May 17, 2019

No, koalas are not 'functionally extinct', but they are in trouble

Australia
by
Michael Le Page
,
New Scientist
These iconic animals aren’t dying out. Photo: Minden Pictures/Alamy
These iconic animals aren’t dying out. Photo: Minden Pictures/Alamy

Who has said koalas are “functionally extinct”?
The Australian Koala Foundation, which lobbies for the animals’ protection, has put out a press release stating that it “believes koalas may be functionally extinct in the entire landscape of Australia”. The release triggered a flurry of worried headlines.

So are they?
No, although many populations of koalas are falling sharply due to habitat loss and global warming.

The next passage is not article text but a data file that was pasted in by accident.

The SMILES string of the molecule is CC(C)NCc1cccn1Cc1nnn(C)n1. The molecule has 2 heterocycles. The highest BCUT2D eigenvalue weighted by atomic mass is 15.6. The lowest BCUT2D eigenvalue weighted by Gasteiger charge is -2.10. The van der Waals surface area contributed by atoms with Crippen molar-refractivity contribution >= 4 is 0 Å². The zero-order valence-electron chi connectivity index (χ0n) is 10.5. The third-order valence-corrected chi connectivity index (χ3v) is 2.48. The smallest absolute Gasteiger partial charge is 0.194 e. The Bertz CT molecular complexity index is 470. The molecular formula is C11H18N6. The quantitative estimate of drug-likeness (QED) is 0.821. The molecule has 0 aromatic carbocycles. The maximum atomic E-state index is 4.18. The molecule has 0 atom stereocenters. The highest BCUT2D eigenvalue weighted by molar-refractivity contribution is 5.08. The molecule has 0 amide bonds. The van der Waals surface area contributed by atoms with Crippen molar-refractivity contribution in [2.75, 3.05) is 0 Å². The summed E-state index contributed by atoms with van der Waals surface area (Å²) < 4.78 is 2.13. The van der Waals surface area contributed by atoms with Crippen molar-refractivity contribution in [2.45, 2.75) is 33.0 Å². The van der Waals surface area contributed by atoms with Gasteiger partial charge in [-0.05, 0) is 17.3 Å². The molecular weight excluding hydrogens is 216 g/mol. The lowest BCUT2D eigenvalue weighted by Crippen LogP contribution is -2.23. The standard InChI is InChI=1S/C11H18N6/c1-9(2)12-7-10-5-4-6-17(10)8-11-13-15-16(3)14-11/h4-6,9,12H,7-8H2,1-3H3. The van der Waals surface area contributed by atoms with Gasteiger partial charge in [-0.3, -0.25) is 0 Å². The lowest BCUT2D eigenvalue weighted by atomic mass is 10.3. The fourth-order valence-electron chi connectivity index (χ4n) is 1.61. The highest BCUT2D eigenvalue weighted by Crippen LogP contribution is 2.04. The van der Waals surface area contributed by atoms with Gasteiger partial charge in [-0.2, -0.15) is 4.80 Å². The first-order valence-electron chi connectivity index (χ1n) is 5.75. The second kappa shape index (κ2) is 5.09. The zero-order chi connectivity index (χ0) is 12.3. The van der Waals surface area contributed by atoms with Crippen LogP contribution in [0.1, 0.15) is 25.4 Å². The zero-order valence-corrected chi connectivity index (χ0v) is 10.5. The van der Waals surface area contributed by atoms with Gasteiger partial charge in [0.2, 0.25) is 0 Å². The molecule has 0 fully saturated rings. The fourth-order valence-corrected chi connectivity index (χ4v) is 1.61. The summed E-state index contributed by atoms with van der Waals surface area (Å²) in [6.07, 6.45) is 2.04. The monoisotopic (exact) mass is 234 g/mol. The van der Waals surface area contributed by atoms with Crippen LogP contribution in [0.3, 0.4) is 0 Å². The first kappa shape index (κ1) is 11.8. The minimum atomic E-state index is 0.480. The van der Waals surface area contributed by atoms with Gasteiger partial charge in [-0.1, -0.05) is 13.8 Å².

Could they go extinct?
There is no danger of koalas going extinct in Australia overall, says biologist Christine Adams-Hosking of the University of Queensland, who has studied the marsupials’ plight. “But at the rate of habitat clearing that is going on, we are going to see increased local population extinctions,” she says.

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What about climate change?
It is already having a big impact, says Adams-Hosking, causing some populations to decline 80 per cent. Koalas can’t cope with day after day of temperatures above 36°C, as has been happening in the west of the country during the many recent heatwaves. Extreme droughts are also harming the eucalyptus trees they feed on.